Smithers Rapra has published a new report, The Future of High-Performance Polymers for Oil and Gas to 2020, which sees the global energy industry in a state of flux due to factors including the fall in oil prices and depletion of fossil fuel reserves.
Although in global terms, traditional sources of oil and gas are starting to deplete, there are exciting new discoveries every year, in more and more challenging locations – deep water in South America, extremes of cold in the Arctic and Siberia – and these require more technically versatile materials.
The vast reserves of energy in deep water reservoirs accounted for over 50% of all new discoveries between 2010 and 2014. As the industry is forced to go deeper, so the occurrence of major corrosion problems to steel pipes and other metallic components increases.
This scenario presents a major opportunity for suppliers of high-performance polymers to produce a corrosion resistant alternative. According to a new report from Smithers Rapra, The Future of High-Performance Polymers for Oil and Gas to 2020, demand for high-performance polymers in oil and gas applications is estimated to be some 17,000 tonnes, with a material value of $430 million.
The energy industry is entering an interesting phase of development at the same time as the polymer industry is developing ever more sophisticated materials and seeking to identify profitable niches into which to channel those innovations.
It has become clear that we need a ‘sensible’ and pragmatic approach to the issue of energy supply mix if the future needs of a rapidly expanding global population are to be accommodated. Moreover, as three of the largest industrialised nations – the US, China and India – have not signed up to the Kyoto Protocol it is clear that oil and natural gas will remain as significant parts of the global energy mix well into the future.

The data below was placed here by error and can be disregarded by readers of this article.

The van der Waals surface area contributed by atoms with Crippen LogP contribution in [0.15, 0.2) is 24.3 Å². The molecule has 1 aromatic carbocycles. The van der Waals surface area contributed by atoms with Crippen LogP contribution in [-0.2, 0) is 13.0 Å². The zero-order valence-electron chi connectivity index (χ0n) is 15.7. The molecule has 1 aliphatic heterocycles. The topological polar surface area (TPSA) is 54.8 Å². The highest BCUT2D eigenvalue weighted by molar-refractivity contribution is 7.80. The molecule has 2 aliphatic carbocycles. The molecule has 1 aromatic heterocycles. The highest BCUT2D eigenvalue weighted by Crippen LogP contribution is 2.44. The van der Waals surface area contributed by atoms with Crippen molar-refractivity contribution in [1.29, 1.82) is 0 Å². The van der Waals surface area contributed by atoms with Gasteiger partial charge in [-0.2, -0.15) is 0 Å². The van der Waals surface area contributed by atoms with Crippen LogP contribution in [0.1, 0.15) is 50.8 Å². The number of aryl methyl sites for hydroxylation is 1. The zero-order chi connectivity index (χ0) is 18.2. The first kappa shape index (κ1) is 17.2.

Growth has been steady in recent years. In the four years between 2010 and 2014, while global oil and gas production grew by around 1.5% per annum, the use of high performance polymers increased by some 4.6% per annum, indicating a reasonable level of steel substitution.
According to the report there are in the region of 950,000 oil wells in production across the globe, each with ongoing needs for new and replacement parts. If the oil companies are forced to save money by reducing the number of new projects, more attention will be placed on extending the life and productivity of existing wells.
Advances in drilling techniques are opening up massive new potential in shale gas reserves. Although concerns over the environmental impact of fracking are causing debate and hesitation in several countries, in the US shale gas exploitation is providing a major impetus to an otherwise mature and declining sector.
PVdF has enjoyed the greatest recent advance, doing especially well in the flexible pipes sector. Seals in PTFE and PEEK have also benefited from the growing technical demands imposed by deeper, more challenging demands of the newer reserves. Other product areas to show positive progress have been wire and cable protection – for downhole cables, umbilicals and other applications – and corrosion resistant coatings and linings for pipes, tanks, vessels and pumps. The latter has been a productive source of business for several polymers sectors.
The Future of High-Performance Polymers for Oil and Gas to 2020 examines the progress made by high-performance polymers and assesses their future prospects in the light of a rapidly changing energy landscape.